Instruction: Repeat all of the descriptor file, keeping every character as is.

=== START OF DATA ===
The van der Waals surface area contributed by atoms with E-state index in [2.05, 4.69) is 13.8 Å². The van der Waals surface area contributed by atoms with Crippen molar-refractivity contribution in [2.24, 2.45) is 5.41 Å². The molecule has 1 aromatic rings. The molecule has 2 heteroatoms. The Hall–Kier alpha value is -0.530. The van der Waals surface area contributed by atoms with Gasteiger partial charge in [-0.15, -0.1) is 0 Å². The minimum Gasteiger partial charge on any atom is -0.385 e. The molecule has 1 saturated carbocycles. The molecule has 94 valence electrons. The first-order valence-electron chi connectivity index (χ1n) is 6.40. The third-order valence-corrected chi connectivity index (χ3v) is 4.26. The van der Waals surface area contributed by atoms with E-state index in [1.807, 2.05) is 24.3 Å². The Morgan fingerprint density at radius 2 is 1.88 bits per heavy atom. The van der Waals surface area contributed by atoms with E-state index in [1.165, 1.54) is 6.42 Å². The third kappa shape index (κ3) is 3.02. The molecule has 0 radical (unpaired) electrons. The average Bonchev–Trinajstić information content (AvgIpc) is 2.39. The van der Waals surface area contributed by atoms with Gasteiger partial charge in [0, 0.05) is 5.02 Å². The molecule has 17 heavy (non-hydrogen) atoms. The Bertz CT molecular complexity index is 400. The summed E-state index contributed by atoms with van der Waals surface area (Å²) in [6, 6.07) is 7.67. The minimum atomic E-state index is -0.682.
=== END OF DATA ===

The van der Waals surface area contributed by atoms with E-state index in [2.05, 4.69) is 13.8 Å². The van der Waals surface area contributed by atoms with Crippen molar-refractivity contribution in [2.24, 2.45) is 5.41 Å². The molecule has 1 aromatic rings. The molecule has 2 heteroatoms. The Hall–Kier alpha value is -0.530. The van der Waals surface area contributed by atoms with Gasteiger partial charge in [-0.15, -0.1) is 0 Å². The minimum Gasteiger partial charge on any atom is -0.385 e. The molecule has 1 saturated carbocycles. The molecule has 94 valence electrons. The first-order valence-electron chi connectivity index (χ1n) is 6.40. The third-order valence-corrected chi connectivity index (χ3v) is 4.26. The van der Waals surface area contributed by atoms with E-state index in [1.807, 2.05) is 24.3 Å². The Morgan fingerprint density at radius 2 is 1.88 bits per heavy atom. The van der Waals surface area contributed by atoms with E-state index in [1.165, 1.54) is 6.42 Å². The third kappa shape index (κ3) is 3.02. The molecule has 0 radical (unpaired) electrons. The average Bonchev–Trinajstić information content (AvgIpc) is 2.39. The van der Waals surface area contributed by atoms with Gasteiger partial charge in [0, 0.05) is 5.02 Å². The molecule has 17 heavy (non-hydrogen) atoms. The Bertz CT molecular complexity index is 400. The summed E-state index contributed by atoms with van der Waals surface area (Å²) in [6, 6.07) is 7.67. The minimum atomic E-state index is -0.682.